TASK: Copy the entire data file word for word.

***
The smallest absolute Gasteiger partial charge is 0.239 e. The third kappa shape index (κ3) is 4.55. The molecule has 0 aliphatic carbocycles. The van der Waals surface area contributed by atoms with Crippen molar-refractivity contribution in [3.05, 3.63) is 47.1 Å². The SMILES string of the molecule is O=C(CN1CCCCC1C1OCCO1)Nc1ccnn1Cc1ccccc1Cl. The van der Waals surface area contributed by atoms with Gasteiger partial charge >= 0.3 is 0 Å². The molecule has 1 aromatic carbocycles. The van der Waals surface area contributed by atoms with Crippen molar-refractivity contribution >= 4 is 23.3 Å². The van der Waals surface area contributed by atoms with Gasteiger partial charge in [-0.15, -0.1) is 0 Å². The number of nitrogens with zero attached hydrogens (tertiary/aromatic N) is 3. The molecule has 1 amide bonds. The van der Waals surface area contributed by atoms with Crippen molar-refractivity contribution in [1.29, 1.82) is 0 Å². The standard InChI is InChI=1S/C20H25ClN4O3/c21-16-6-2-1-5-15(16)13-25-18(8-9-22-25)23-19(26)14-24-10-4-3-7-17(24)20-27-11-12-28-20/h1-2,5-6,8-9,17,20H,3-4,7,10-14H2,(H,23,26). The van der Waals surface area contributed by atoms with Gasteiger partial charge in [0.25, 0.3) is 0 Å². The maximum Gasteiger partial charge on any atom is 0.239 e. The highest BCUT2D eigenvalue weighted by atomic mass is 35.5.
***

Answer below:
The smallest absolute Gasteiger partial charge is 0.239 e. The third kappa shape index (κ3) is 4.55. The molecule has 0 aliphatic carbocycles. The van der Waals surface area contributed by atoms with Crippen molar-refractivity contribution in [3.05, 3.63) is 47.1 Å². The SMILES string of the molecule is O=C(CN1CCCCC1C1OCCO1)Nc1ccnn1Cc1ccccc1Cl. The van der Waals surface area contributed by atoms with Gasteiger partial charge >= 0.3 is 0 Å². The molecule has 1 aromatic carbocycles. The van der Waals surface area contributed by atoms with Crippen molar-refractivity contribution >= 4 is 23.3 Å². The van der Waals surface area contributed by atoms with Gasteiger partial charge in [-0.15, -0.1) is 0 Å². The number of nitrogens with zero attached hydrogens (tertiary/aromatic N) is 3. The molecule has 1 amide bonds. The van der Waals surface area contributed by atoms with Crippen molar-refractivity contribution in [1.29, 1.82) is 0 Å². The standard InChI is InChI=1S/C20H25ClN4O3/c21-16-6-2-1-5-15(16)13-25-18(8-9-22-25)23-19(26)14-24-10-4-3-7-17(24)20-27-11-12-28-20/h1-2,5-6,8-9,17,20H,3-4,7,10-14H2,(H,23,26). The van der Waals surface area contributed by atoms with Gasteiger partial charge in [0.25, 0.3) is 0 Å². The maximum Gasteiger partial charge on any atom is 0.239 e. The highest BCUT2D eigenvalue weighted by atomic mass is 35.5.